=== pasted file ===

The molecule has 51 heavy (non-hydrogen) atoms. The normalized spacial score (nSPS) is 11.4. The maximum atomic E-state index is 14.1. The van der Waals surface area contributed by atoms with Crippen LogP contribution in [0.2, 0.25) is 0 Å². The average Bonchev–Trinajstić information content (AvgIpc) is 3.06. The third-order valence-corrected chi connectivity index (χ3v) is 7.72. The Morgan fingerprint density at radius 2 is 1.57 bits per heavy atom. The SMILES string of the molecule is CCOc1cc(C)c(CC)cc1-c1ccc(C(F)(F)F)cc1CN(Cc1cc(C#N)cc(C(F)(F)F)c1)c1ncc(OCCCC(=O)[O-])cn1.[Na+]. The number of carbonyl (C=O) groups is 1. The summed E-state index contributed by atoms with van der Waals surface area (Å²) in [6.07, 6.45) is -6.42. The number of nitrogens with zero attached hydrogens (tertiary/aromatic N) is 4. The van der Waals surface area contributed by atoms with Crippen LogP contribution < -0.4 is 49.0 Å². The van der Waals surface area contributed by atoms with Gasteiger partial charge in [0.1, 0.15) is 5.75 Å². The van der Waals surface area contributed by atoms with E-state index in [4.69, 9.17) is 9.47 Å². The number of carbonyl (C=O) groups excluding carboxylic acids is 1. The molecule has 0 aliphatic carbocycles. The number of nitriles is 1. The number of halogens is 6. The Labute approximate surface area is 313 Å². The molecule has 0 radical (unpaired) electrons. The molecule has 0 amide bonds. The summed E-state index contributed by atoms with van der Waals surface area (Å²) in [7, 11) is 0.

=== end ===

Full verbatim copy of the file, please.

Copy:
The molecule has 51 heavy (non-hydrogen) atoms. The normalized spacial score (nSPS) is 11.4. The maximum atomic E-state index is 14.1. The van der Waals surface area contributed by atoms with Crippen LogP contribution in [0.2, 0.25) is 0 Å². The average Bonchev–Trinajstić information content (AvgIpc) is 3.06. The third-order valence-corrected chi connectivity index (χ3v) is 7.72. The Morgan fingerprint density at radius 2 is 1.57 bits per heavy atom. The SMILES string of the molecule is CCOc1cc(C)c(CC)cc1-c1ccc(C(F)(F)F)cc1CN(Cc1cc(C#N)cc(C(F)(F)F)c1)c1ncc(OCCCC(=O)[O-])cn1.[Na+]. The number of carbonyl (C=O) groups is 1. The summed E-state index contributed by atoms with van der Waals surface area (Å²) in [6.07, 6.45) is -6.42. The number of nitrogens with zero attached hydrogens (tertiary/aromatic N) is 4. The van der Waals surface area contributed by atoms with Crippen LogP contribution < -0.4 is 49.0 Å². The van der Waals surface area contributed by atoms with Gasteiger partial charge in [0.1, 0.15) is 5.75 Å². The van der Waals surface area contributed by atoms with E-state index in [4.69, 9.17) is 9.47 Å². The number of carbonyl (C=O) groups excluding carboxylic acids is 1. The molecule has 0 aliphatic carbocycles. The number of nitriles is 1. The number of halogens is 6. The Labute approximate surface area is 313 Å². The molecule has 0 radical (unpaired) electrons. The molecule has 0 amide bonds. The summed E-state index contributed by atoms with van der Waals surface area (Å²) in [7, 11) is 0.